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HYPOTHERMIA VERSUS NORMOTHERMIA, AND OUTCOME DEPENDENCE ON TARGET TEMPERATURE, IN OUT-OF-HOSPITAL CARDIAC ARREST: A META-REGRESSION OF RANDOMIZED TRIALSFree Access

Acute Coronary Syndromes

J Am Coll Cardiol, 65 (10_Supplement) A162
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Background:

Recent studies indicate that aggressive hypothermia for out-of-hospital cardiac arrest (OHCA) may be unnecessary. This has raised skepticism regarding the utility of hypothermia for OHCA. The aim of this meta-analysis was to determine whether hypothermia improves clinically-relevant outcomes compared with normothermia, and whether outcomes are dependent on target temperature for OHCA patients.

Methods:

A comprehensive search was undertaken to identify all randomized trials (RCTs) of lower versus higher temperature for OHCA patients (defined as hypothermia versus normothermia for the primary analysis, and redefined as <36°C versus ≥36°C for the secondary analysis). MEDLINE, Cochrane, and EMBASE were searched to July 2014. The primary outcome was a composite of death or poor neurologic outcome defined as cerebral performance category (CPC) score over 2. Risk ratios (RR) and 95% confidence intervals [CI] were calculated, and meta-regression was performed by temperature achieved. Heterogeneity was calculated using I² statistic.

Results:

For normothermia versus hypothermia, 7 RCTs involving 570 patients were included. For <36°C versus ≥36°C, 8 RCTs involving 1509 patients were included. Hypothermia versus normothermia significantly reduced the composite of death/poor neurologic outcome (RR 0.79, 95% CI 0.68 to 0.92, p=0.002; I²=40%). In addition, all-cause mortality (RR 0.79, 95%CI 0.67 to 0.92; p=0.003; I²=0%) was reduced and good neurologic outcome of CPC 1 or 2 (RR 1.42, 95%CI 1.15 to 1.74; p=0.001, I²=4%) was significantly improved with hypothermia. Results were similar in the secondary analysis of lower versus higher temperature (ie, for <36°C versus ≥36°C). Meta-regression showed a significant relationship between target temperature and death/poor neurologic outcome (p<0.0001).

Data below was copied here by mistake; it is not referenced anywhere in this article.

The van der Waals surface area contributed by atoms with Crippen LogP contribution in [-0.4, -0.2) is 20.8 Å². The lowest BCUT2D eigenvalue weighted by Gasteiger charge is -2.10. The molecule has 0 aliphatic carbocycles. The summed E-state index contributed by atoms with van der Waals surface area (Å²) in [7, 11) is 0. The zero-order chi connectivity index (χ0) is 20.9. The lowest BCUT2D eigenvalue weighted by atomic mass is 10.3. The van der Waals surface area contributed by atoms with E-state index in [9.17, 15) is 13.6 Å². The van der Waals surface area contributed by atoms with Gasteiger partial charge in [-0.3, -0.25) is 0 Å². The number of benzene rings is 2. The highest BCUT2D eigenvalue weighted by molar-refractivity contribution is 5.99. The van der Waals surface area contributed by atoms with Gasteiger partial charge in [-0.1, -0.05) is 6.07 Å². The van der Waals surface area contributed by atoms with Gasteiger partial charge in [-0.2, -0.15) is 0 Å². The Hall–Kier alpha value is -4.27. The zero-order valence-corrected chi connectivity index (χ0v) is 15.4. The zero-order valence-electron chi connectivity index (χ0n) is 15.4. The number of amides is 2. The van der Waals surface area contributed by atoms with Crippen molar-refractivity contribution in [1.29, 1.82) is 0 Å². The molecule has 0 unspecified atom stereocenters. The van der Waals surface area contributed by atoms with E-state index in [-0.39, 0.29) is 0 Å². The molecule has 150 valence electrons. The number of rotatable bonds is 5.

Conclusion:

Existing evidence indicates that lower temperatures improve all-cause mortality and neurologic outcomes compared with higher temperatures in OHCA, and meta-regression suggests that lower temperatures are associated with the greatest improvement.

Footnotes

Poster Contributions

Poster Hall B1

Sunday, March 15, 2015, 9:45 a.m.-10:30 a.m.

Session Title: Cardiac Arrest and Shock

Abstract Category: 3. Acute Coronary Syndromes: Therapy

Presentation Number: 1177-093